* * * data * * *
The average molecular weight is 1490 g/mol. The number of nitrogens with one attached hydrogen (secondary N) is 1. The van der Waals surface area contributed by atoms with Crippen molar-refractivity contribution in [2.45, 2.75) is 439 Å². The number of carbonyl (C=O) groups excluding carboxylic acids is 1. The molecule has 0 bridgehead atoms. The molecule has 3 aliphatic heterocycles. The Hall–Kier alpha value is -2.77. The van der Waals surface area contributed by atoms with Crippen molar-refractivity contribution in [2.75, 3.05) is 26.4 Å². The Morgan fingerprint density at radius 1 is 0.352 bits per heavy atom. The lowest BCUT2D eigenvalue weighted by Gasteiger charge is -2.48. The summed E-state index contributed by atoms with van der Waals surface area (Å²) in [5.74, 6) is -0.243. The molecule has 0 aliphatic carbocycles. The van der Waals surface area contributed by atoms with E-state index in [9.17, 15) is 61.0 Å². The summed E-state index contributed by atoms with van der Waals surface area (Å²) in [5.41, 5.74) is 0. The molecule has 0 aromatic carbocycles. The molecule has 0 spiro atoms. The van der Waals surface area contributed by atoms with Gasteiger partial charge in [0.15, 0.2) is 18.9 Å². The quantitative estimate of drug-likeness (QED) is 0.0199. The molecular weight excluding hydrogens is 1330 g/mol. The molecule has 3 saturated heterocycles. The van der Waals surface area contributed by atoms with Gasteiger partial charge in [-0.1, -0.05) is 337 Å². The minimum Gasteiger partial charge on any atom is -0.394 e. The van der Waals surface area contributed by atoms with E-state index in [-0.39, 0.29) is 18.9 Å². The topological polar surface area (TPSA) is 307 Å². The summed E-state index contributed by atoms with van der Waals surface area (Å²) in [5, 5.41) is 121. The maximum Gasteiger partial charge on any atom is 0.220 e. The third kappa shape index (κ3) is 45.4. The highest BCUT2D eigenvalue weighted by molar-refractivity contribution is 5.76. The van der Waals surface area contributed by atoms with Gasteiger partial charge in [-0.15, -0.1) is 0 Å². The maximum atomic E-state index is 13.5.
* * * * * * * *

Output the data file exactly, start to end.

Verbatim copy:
The average molecular weight is 1490 g/mol. The number of nitrogens with one attached hydrogen (secondary N) is 1. The van der Waals surface area contributed by atoms with Crippen molar-refractivity contribution in [2.45, 2.75) is 439 Å². The number of carbonyl (C=O) groups excluding carboxylic acids is 1. The molecule has 0 bridgehead atoms. The molecule has 3 aliphatic heterocycles. The Hall–Kier alpha value is -2.77. The van der Waals surface area contributed by atoms with Crippen molar-refractivity contribution in [2.75, 3.05) is 26.4 Å². The Morgan fingerprint density at radius 1 is 0.352 bits per heavy atom. The lowest BCUT2D eigenvalue weighted by Gasteiger charge is -2.48. The summed E-state index contributed by atoms with van der Waals surface area (Å²) in [5.74, 6) is -0.243. The molecule has 0 aliphatic carbocycles. The van der Waals surface area contributed by atoms with E-state index in [9.17, 15) is 61.0 Å². The summed E-state index contributed by atoms with van der Waals surface area (Å²) in [5.41, 5.74) is 0. The molecule has 0 aromatic carbocycles. The molecule has 0 spiro atoms. The van der Waals surface area contributed by atoms with Gasteiger partial charge in [0.15, 0.2) is 18.9 Å². The quantitative estimate of drug-likeness (QED) is 0.0199. The molecular weight excluding hydrogens is 1330 g/mol. The molecule has 3 saturated heterocycles. The van der Waals surface area contributed by atoms with Gasteiger partial charge in [-0.1, -0.05) is 337 Å². The minimum Gasteiger partial charge on any atom is -0.394 e. The van der Waals surface area contributed by atoms with E-state index in [-0.39, 0.29) is 18.9 Å². The topological polar surface area (TPSA) is 307 Å². The summed E-state index contributed by atoms with van der Waals surface area (Å²) in [5, 5.41) is 121. The maximum Gasteiger partial charge on any atom is 0.220 e. The third kappa shape index (κ3) is 45.4. The highest BCUT2D eigenvalue weighted by molar-refractivity contribution is 5.76. The van der Waals surface area contributed by atoms with Gasteiger partial charge in [-0.15, -0.1) is 0 Å². The maximum atomic E-state index is 13.5.